|Yes that is a table and chairs on the verandah there…|
I recently had the pleasure of an entertaining (or I was entertained at least) long weekend in Wellington, the capital of New Zealand and the fourth best city in the world.
Now, what brought me to Wellington was not actually the city itself (no, what brought me there was actually an Air New Zealand Airbus. Thankyou, Air New Zealand, and thankyou also for putting Goodfellas on the inflight entertainment schedule. One of my favourite gangster movies.). What I was really doing in Wellington though was passing through, en route to the Pinot and promise that is/was Toast Martinborough.
In hindsight (however), by just viewing Wellington as a place to ‘pass through’, I realise I was ultimately just copying what many other Australian visitors do – view Wellington as a stepping off point to other places in NZ.
This trip though was different. The aim here was to attempt to understand why Wellington is a prime holiday destination for kiwis (and other tourists), yet it is still under-appreciated – passed over even – by Australians.
In other words, what are we missing out on?
The answer to that is easy. Good coffee shops. And restaurants. And bars. And vintage clothing shops. And Ukeleles. And…you get the drift.
What Wellington lacks, perhaps, is a big ticket drawcard. A real reason to go. An obvious USP – to use marketing parlance – that they can shout from the rooftops. But it doesn’t. Instead, Wellington is just a great place to live. Which is obviously hard to pitch to visitors….
One thing that isn’t hard to understand is damn good eateries. Which brings me to where I ate on day 1 of my Wellington trip – Logan Brown:
|Logan Brown. Even cooler on the inside…|
As you can see in the photo above, the actual building that houses Logan Brown is cool. Old cool. Old bank cool, to be precise, with the building itself a 1920’s bank chamber that has been taken over by messrs Logan and Brown. The food (and the wine list) are considered to be one of NZ’s finest (Cuisine’s finest in 2009) as you can see here. To put into Australian terms, it’s probably the equivalent of a two hatted restaurant quality (with pricing ambitions to match).
What is more welcome about this place though is that whilst the A La Carte menu is fully priced, they offer a ‘bistro menu’ for anyone who can squeeze in before 730pm and can cope with some fixed choices. That is definitely me, and the asking price of $49.95 for 3 courses makes this one particularly welcome option indeed, allowing a taste of the experience for less. Big win there.
Intuitive restaurateurs are a common theme in Wellington, with the bars and coffee shops also carrying a charm and a swagger that belies what is a city of just 200,000 people. In truth, I’m still trying to nail down exactly why that is, exactly why the place is so cool.
One reason, perhaps, is that the city format is generally quite compact, with the CBD a reasonably dense one given the size of the place, making getting around the good bits quite easy. Given too that Wellington is the capital, the confluence of nationalities from the embassies and government businesses located within the city limits also tends to add some multicultural diversity to both the visitors and the residents, further driving the more eclectic nature of the city.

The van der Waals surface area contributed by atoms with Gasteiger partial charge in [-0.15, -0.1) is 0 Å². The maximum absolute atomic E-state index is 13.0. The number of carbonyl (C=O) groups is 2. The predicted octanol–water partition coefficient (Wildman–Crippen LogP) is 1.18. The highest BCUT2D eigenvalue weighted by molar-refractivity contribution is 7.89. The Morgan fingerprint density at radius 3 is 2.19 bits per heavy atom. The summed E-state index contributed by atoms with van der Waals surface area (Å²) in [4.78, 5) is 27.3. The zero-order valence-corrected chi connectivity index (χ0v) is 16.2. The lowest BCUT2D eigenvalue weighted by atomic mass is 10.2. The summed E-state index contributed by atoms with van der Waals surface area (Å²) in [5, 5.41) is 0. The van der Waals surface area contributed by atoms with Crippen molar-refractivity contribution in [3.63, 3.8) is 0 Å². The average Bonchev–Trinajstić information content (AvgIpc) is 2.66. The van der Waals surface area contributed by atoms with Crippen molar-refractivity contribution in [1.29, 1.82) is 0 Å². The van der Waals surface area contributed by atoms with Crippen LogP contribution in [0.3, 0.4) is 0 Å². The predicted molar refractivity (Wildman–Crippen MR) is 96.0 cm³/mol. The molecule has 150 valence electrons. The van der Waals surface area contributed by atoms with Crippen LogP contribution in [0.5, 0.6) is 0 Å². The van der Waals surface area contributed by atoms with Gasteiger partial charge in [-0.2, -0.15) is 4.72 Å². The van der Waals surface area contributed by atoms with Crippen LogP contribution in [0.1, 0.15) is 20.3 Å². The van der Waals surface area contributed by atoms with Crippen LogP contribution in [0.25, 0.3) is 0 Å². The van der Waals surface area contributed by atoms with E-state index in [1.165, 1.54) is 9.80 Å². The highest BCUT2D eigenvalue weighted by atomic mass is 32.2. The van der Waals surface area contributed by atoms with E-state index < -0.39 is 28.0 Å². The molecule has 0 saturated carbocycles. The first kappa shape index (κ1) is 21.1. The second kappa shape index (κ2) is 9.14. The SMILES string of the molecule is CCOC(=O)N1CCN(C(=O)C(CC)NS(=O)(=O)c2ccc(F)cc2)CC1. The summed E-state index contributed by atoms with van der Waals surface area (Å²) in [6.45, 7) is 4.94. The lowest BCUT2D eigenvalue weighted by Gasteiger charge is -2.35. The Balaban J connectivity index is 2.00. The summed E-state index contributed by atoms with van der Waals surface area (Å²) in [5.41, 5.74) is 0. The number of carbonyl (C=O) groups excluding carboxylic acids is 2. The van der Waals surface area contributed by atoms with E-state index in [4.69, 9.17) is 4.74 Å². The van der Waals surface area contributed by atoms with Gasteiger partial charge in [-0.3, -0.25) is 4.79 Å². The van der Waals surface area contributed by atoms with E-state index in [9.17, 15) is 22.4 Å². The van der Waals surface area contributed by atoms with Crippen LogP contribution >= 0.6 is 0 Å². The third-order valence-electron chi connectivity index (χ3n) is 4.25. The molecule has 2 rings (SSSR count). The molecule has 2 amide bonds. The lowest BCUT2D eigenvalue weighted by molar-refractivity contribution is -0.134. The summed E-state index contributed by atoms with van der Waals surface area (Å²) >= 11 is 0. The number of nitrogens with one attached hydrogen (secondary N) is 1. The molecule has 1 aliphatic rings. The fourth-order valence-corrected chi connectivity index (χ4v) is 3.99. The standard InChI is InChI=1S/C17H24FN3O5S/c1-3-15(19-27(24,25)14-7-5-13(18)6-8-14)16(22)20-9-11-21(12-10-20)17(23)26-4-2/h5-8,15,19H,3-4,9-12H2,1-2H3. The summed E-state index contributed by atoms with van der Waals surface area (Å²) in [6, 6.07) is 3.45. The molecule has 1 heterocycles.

But that doesn’t quite explain it. There is more to it than just night life and the (constantly) windswept harbour. However, as a few Wellingtonians said over the weekend ‘well, you just have to live here…’
|Wellington also has a serious Ukulele fetish….|
Wine wasn’t quite the focal point on my first night, but the Logan Brown list is a goodun’ and the sommelier is switched on, taking up the challenge of matching ‘local’ (Martinborough, Nelson and Marlborough) wines to the food.
Daniel Le Brun Blanc de Blanc 2002 (Marlborough, NZ)
It’s interesting that there exists something of a Marlborough style in sparkling whites now, with many favouring the bigger, winemaking driven style of bubbles, in what is a somewhat divergent mould to the more lean and elegant ‘Tasmanian’ style increasingly favoured in Australia. That’s a broad generalisation of course, but I think that it carries some merit. Personally, I actually prefer the ‘bigger’ style of bubbles (I’m a Bollinger/Krug man) so the aforementioned form resonates with me, though if the acid is not up to scratch then I’m no fan at all…
Anyway, this is very much built in the ‘Marlborough’ vein (though it is a Blanc de Blanc, so more generosity is not terribly surprising) with quite bold flavours and some yeasty richness to it. In this context, with food, it worked a treat, looking every bit as rich and powerful as you (or, more specifically, I) would want, with the structure entirely up to the task. Really nice wine.
Tuatara Pilsner (Wellington, NZ)
A local craft brew and looking as fresh and crisp as you would want. I’m not a massive Pilsner fan, but this is smart stuff. Enjoyed it.
Neudorf Chardonnay 2008 (Nelson, NZ)
I’d argue that Neudorf trails only Kumeu River on the Kiwi Chardonnay scales, though that is very much a personal preference. Neudorf didn’t let me down here either, with that bold, nutty and quite mouthfilling style that works all too well. Yes. Double yes. Really quite enjoyed this.
Escarpment ‘Hinemoa’ Late Picked Riesling 2009 (Martinborough, NZ)
I had this twice over the weekend and each time I was just left wanting a little bit more. A little more flavour, a little more intensity. It’s going to built with bottle age, but it just looks a little too linear to be really impressive.
Clearview ‘Sea Red’ Merlot 2009 (Hawkes Bay, NZ)
Whilst this worked fairly well with a rich chocolate dessert, as a wine it’s just all over the place, with some raw tannins smashing into heavy residual sweetness, to make for something plainly schizophrenic. No.